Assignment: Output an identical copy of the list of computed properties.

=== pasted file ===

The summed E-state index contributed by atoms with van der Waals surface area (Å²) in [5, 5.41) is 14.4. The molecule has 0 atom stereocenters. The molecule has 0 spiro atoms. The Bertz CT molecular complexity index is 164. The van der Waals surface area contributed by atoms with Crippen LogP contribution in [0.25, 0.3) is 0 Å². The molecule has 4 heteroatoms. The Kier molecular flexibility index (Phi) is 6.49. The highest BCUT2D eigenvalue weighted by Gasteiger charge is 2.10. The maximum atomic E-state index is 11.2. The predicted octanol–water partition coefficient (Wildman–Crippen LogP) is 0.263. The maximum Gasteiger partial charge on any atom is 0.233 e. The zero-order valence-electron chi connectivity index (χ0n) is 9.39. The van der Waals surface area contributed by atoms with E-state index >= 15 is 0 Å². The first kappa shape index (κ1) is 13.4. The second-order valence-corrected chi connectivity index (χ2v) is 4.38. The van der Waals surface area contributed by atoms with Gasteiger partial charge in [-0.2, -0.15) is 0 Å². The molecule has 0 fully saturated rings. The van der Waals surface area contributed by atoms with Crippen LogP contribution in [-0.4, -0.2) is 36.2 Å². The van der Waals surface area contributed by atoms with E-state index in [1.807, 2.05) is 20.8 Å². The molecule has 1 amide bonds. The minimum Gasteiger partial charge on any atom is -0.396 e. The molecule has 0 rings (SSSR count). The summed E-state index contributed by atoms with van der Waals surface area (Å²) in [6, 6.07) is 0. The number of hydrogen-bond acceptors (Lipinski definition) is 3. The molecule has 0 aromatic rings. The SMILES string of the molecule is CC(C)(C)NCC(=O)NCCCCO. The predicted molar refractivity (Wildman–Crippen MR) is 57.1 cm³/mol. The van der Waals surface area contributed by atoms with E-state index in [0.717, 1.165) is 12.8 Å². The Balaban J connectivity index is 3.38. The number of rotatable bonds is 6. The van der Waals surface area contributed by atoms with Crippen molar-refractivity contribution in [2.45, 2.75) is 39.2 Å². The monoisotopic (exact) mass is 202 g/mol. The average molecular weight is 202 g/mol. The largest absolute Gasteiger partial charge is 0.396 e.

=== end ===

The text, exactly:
The summed E-state index contributed by atoms with van der Waals surface area (Å²) in [5, 5.41) is 14.4. The molecule has 0 atom stereocenters. The molecule has 0 spiro atoms. The Bertz CT molecular complexity index is 164. The van der Waals surface area contributed by atoms with Crippen LogP contribution in [0.25, 0.3) is 0 Å². The molecule has 4 heteroatoms. The Kier molecular flexibility index (Phi) is 6.49. The highest BCUT2D eigenvalue weighted by Gasteiger charge is 2.10. The maximum atomic E-state index is 11.2. The predicted octanol–water partition coefficient (Wildman–Crippen LogP) is 0.263. The maximum Gasteiger partial charge on any atom is 0.233 e. The zero-order valence-electron chi connectivity index (χ0n) is 9.39. The van der Waals surface area contributed by atoms with E-state index >= 15 is 0 Å². The first kappa shape index (κ1) is 13.4. The second-order valence-corrected chi connectivity index (χ2v) is 4.38. The van der Waals surface area contributed by atoms with Gasteiger partial charge in [-0.2, -0.15) is 0 Å². The molecule has 0 fully saturated rings. The van der Waals surface area contributed by atoms with Crippen LogP contribution in [-0.4, -0.2) is 36.2 Å². The van der Waals surface area contributed by atoms with E-state index in [1.807, 2.05) is 20.8 Å². The molecule has 1 amide bonds. The minimum Gasteiger partial charge on any atom is -0.396 e. The molecule has 0 rings (SSSR count). The summed E-state index contributed by atoms with van der Waals surface area (Å²) in [6, 6.07) is 0. The number of hydrogen-bond acceptors (Lipinski definition) is 3. The molecule has 0 aromatic rings. The SMILES string of the molecule is CC(C)(C)NCC(=O)NCCCCO. The predicted molar refractivity (Wildman–Crippen MR) is 57.1 cm³/mol. The van der Waals surface area contributed by atoms with E-state index in [0.717, 1.165) is 12.8 Å². The Balaban J connectivity index is 3.38. The number of rotatable bonds is 6. The van der Waals surface area contributed by atoms with Crippen molar-refractivity contribution in [2.45, 2.75) is 39.2 Å². The monoisotopic (exact) mass is 202 g/mol. The average molecular weight is 202 g/mol. The largest absolute Gasteiger partial charge is 0.396 e.